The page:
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Kids' Phone Safety Blog

5 Best Peer Pressure Solutions for Your Teen

January 11, 2017
peer preassure solutions

When it comes to teens and peer pressure, education science has lots of recommendations on how to tackle the problem. And rightly so. It’s a common thing when a teen gets forced to do something that they actually don’t want to do. More often than not, this applies to bad habits. According to the statistics, 71% of students have tried alcohol in high school while 34% used drugs. No wonder parents are so concerned about the issue. The following methods will help your teen manage peer pressure wisely.

Peer Pressure Solutions to Keep in Mind

  • Bolster your child’s self-esteem

Unassertive teens usually get oppressed by their peers. They become an easy target since they are too afraid to speak up. Why does it happen? The key reason here is the lack of self-confidence. The problem is serious, and often it’s rooted in early childhood.

peer pressure consequences


To build your teen’s self-esteem, you need to show them that their opinion matters. From their young age, empower your child whenever it’s possible. Encourage them to share their thoughts and ideas. Allow them to make their own decisions and support them along the way. Express your approval and speak kind words of praise. All of this is crucial for the child’s healthy emotional development and boosting their self-esteem.

  • Suggest options in saying “no”

Sometimes teenagers feel embarrassed to say “no.” Let’s picture the following scenario. A group of teens are heavy smokers and want your teen to join them. So what’s to be done? Saying just “no” wouldn’t be enough in this case. It is the same thing as to say “I’m a kiddy afraid of being punished,” or “I’m just not that cool.”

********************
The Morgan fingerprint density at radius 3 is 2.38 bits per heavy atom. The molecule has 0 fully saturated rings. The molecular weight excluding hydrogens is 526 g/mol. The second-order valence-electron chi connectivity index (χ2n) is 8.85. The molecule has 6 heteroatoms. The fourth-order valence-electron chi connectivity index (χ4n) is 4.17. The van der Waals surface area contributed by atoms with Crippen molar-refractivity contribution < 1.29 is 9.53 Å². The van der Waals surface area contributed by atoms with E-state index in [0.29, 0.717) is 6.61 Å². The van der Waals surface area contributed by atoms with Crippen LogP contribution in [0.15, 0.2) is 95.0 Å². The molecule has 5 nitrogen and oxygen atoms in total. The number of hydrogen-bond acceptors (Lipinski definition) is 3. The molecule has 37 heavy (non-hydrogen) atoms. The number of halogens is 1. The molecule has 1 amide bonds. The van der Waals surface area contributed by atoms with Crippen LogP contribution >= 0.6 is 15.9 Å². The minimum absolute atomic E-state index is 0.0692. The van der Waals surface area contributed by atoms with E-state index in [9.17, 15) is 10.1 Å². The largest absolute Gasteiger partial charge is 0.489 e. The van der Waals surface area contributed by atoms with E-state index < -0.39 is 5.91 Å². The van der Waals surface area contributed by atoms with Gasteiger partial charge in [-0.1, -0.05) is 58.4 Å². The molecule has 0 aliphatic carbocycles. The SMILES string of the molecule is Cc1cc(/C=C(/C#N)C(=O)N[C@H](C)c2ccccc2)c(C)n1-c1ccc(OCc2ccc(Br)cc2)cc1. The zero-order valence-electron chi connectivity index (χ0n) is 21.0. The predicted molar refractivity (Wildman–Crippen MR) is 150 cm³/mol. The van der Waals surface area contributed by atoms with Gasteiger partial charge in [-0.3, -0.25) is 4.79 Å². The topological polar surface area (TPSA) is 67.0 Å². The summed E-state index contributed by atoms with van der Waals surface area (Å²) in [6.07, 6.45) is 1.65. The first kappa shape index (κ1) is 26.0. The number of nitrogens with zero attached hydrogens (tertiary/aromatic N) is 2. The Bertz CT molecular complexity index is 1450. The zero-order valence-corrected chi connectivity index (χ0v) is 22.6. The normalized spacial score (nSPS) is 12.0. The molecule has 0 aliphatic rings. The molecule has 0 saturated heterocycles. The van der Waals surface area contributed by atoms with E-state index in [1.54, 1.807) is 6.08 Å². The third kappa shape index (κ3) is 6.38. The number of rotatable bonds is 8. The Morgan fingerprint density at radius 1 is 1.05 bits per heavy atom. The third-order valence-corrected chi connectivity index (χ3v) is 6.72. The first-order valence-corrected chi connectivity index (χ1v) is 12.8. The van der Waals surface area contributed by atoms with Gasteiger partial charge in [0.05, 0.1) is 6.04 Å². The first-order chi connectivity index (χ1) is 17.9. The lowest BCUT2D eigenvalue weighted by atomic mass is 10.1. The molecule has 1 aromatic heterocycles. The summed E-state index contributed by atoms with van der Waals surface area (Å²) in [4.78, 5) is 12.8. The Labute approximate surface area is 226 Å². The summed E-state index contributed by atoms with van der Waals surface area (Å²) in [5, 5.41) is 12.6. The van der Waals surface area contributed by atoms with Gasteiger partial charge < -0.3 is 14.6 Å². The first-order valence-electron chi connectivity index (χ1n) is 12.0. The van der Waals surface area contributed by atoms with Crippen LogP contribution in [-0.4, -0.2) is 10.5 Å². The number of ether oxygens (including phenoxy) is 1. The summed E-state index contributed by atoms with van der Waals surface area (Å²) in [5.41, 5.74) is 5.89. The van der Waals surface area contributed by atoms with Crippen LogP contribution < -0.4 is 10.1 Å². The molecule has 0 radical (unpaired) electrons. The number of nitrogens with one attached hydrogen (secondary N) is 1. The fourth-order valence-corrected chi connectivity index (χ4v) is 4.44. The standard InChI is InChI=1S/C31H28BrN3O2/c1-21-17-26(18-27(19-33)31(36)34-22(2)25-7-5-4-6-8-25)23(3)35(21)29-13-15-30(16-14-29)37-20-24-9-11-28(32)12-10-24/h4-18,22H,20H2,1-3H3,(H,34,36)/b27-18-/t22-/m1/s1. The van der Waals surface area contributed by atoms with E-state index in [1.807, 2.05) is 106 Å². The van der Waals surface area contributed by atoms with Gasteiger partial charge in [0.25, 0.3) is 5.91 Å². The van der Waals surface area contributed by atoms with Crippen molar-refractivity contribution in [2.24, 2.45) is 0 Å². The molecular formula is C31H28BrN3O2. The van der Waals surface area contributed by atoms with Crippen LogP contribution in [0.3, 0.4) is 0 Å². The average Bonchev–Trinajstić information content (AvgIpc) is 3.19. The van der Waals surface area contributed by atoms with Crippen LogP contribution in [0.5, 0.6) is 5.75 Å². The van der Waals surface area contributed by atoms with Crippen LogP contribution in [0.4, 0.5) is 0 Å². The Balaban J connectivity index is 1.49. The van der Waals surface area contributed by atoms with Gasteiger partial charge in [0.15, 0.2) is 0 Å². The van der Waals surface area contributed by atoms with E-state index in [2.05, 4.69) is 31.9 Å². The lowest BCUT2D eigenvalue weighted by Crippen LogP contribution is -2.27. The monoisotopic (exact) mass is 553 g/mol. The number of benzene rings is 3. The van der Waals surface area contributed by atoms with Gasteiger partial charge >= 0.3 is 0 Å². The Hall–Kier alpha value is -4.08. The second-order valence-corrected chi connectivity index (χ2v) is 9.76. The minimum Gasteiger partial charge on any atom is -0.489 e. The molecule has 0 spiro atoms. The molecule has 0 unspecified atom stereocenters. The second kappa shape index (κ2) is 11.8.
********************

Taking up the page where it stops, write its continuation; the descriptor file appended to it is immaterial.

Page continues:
Your teen may become an object of derision afterward. But there’s a solution. Use your creativity to handle this situation. Say, your child may refuse to try smoking because of poor health. They can also say they don’t like the smell of cigarettes. There’s no harm in such a small lie. But it’s an inventive way to push back on peer pressure.

  • Enlarge a friendship network

It’s a good idea to have friends from various sources. This can be a sports club, studies, or family activities. When being surrounded by different peers, your teen won’t have much time to hang out with the “wrong” friends. Thus, their bad influence will be minimized.

Having a wide circle of social contacts would be beneficial especially for reserved kids. They will be able to improve their communicative skills and get rid of excessive shyness. New friendships will bring understanding and support, which is crucial for forming a self-confident and outgoing personality.

  • Build trustful relationships with your child

Teenagers tend to distance themselves from their parents – and this is natural. Now they have lots of new interests and hobbies and prefer to spend time with like-minded people of their age. But when dealing with peer pressure, they can feel extremely lonely and insecure. That’s why building a trusting relationship with your child is of great importance.

peer pressure in teens


If your daughter currently suffers from slut shaming, for instance, she shouldn’t be afraid to tell you about it. If you’ve noticed that she is upset or disturbed about something, do not ignore it. Suggest her to talk and share her worries. Make sure you’ve got a calm voice and friendly attitude. Be as much empathetic and compassionate as you can.

  • Have a backup plan

This is life, and things can go wrong. That’s why having a backup plan is always a great idea. Help your teen to make one. For example, come up with a coded message. If your son finds himself in a risky situation, he will send you a message both of you have agreed on.

In this way, you will always know that he is seeking your help at the moment. By the way, texting is actually better than calling since the teen may feel uncomfortable when needing to dial the parents. Peers can begin to mock them, making things even worse.

The detrimental effects of peer pressure on teenagers can be hardly exaggerated. If you are worried that your kid has got a wrong friendship and is being pushed to do something against their will, don’t waste your time. Try to talk to them and discuss the situation. Don’t make judgments about their actions. Instead, suggest the possible solutions to fight peer pressure.

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